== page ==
actions are represented in a manner suggesting the conduct of the evil one, and he dwells

with his mother in a mere which conjures visions of hell.

The depiction of the mere is the most remarkable because it is a conceptual

landscape made fearsomely realistic by the poetry. The closest parallel with Grendel and

his mother?s mere is from the vision of hell in sermon 17 of the tenth century Blickling

Homilies. This scene is based on the apocryphal vision of St. Paul, where the saint visits

hell under the protection of St. Michael. The similarities to the mere are italicized:

?But now let us ask the archangel St. Michael and the nine

orders of holy angels that they be a help to us against

hell-fiends. They were the holy ones that receive men?s

souls. Thus St. Paul was looking toward the northern part

of this middle-earth, where all the waters go down under,

and there he saw a hoary stone over that water, and north

of that stone the woods had grown very frosty, and there

were dark mists, and under that stone was the dwelling of

nickers and outlawed creatures. And he saw that on that

cliff many black souls were hanging on the icy trees with

their hands bound, and the devils in the likeness of nickers

were seizing them as does the greedy wolf, and the water

was black underneath the cliff. And between the cliff and

the water there was the distance of twelve miles, and when

the branches broke off then souls that were hanging on the

branches plunged downward, and the nickers seized them.

These, then, were the souls of those who here in this world

had sinned unrighteously and would not repent of it before

their life?s end. But let us now earnestly ask St. Michael

that he lead our souls into bliss, where they may rejoice in

eternity without end. Amen? (Morris, 209-11).

These remarkable verbal parallels show that the landscape of the mere symbolizes

hell. It is a garden of evil, in which one of the race of Cain dwells in freezing sin. The

soul that avoids these dark waters is based on Psalm 42, ?As the hart pants after the

running streams, so my soul cries aloud to Thee, O God.? The soul would rather die than

hide his head in the mere, just as any rational soul would prefer death to eternal


Beowulf?s last monstrous foe is designated by the word ?wyrm? meaning a

serpent or worm, and the word ?draca? meaning dragon. In the Old English poetry, the

worm and dragon represent enmity to mankind. The worms who devour man?s corpse

after death, the dragons and serpents who receive his soul in hell, and the dragon of sin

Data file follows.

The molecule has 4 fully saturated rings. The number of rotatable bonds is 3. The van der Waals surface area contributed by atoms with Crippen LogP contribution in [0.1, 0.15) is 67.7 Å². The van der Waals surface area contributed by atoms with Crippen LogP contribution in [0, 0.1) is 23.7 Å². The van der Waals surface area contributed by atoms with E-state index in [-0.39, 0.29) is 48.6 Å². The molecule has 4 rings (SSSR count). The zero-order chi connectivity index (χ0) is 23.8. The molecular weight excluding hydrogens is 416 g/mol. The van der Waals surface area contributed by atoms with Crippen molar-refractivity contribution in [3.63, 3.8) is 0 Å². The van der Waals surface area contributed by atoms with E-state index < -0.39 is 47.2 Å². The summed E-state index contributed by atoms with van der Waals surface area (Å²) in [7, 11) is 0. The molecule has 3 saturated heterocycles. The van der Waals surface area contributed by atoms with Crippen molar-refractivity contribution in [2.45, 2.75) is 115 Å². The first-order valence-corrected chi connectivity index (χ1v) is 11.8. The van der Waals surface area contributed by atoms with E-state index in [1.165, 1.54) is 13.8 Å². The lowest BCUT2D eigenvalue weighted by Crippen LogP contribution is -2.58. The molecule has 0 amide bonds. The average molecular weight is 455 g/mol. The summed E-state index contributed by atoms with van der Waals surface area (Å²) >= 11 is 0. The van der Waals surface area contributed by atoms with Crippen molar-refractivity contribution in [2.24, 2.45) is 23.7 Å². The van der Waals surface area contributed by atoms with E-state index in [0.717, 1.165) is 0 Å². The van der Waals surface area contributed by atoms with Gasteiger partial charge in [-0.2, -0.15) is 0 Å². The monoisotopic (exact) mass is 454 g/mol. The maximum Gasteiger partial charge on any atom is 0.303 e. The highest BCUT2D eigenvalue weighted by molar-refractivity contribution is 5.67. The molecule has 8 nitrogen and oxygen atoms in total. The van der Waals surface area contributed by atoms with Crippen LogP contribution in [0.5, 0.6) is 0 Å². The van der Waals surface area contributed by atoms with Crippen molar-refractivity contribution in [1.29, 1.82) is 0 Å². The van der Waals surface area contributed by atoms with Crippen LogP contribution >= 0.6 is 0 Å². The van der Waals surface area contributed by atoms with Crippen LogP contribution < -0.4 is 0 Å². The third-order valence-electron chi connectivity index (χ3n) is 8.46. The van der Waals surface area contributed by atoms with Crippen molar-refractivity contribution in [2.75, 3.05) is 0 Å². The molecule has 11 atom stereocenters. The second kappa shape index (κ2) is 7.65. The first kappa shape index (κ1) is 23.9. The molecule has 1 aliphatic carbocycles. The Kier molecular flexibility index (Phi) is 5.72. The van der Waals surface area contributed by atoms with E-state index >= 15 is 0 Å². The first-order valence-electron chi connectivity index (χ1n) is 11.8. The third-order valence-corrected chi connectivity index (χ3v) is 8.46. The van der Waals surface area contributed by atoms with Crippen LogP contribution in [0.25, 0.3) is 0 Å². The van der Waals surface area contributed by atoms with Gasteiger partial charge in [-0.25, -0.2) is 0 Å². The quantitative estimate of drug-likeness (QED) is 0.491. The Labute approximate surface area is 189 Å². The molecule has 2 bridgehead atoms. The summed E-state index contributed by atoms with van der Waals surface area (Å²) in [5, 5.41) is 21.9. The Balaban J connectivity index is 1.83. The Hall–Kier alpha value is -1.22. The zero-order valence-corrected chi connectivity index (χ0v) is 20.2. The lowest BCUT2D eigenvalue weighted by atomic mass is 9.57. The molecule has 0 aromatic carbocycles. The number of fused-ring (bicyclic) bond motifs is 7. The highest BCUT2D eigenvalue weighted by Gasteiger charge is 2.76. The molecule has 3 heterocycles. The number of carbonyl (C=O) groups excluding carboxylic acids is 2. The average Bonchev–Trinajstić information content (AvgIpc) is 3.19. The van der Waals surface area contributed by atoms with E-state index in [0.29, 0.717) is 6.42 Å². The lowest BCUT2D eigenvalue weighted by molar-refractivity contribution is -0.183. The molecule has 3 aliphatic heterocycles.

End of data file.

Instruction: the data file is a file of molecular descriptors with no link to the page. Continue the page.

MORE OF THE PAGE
and mortality who rules over earth until Christ cancels for all time the work of the


The Grendel kin and the dragon share some of the descriptive words and epithets

used for monsters in the poem such as ?slayer,? ?enemy,? and ?evil destroyer.? They all

live in demonic halls. Some poets believe that the dragon was ?the devil himself,

guarding a hoard of gold that infects men with greed and pride and so leads to death and

damnation? (Clark, 257). The Beowulf dragon is sufficiently snakelike, both in his

appearance and behavior, to qualify as a Christian symbol. In Genesis of the Bible, the

serpent is never clearly called Satan. The snake is an allegory for the devil much like the

dragon is an allegory for the archfiend.

But if the dragon is of the same kind as Grendel, why was Beowulf unable to

defeat him? To this question the Christian interpretation is that Beowulf has lost the

favor of God. However, the dragon is the instrument of Beowulf?s death. As J.R.R.

Tolkien explains, ?the placing of the dragon is inevitable: a man can but die upon his

death day? (Holland-Crossley, 11). If this view is accepted, the problem of why Beowulf

had forfeited God?s favor disappears. Beowulf in his youth overcomes his foes with

God?s help. But even with God at his side, Beowulf, like all men, must die.

Beowulf is an allegory of Christian salvation. There are many symbols that allude

to Christian references in Beowulf; the fight with Grendel represents the salvation of

mankind, the fight with Grendel?s mother represents Christ?s Resurrection, and the fight

with the dragon resembles Christ?s death.

There is real conscious analogy between Beowulf and Christ. There is, for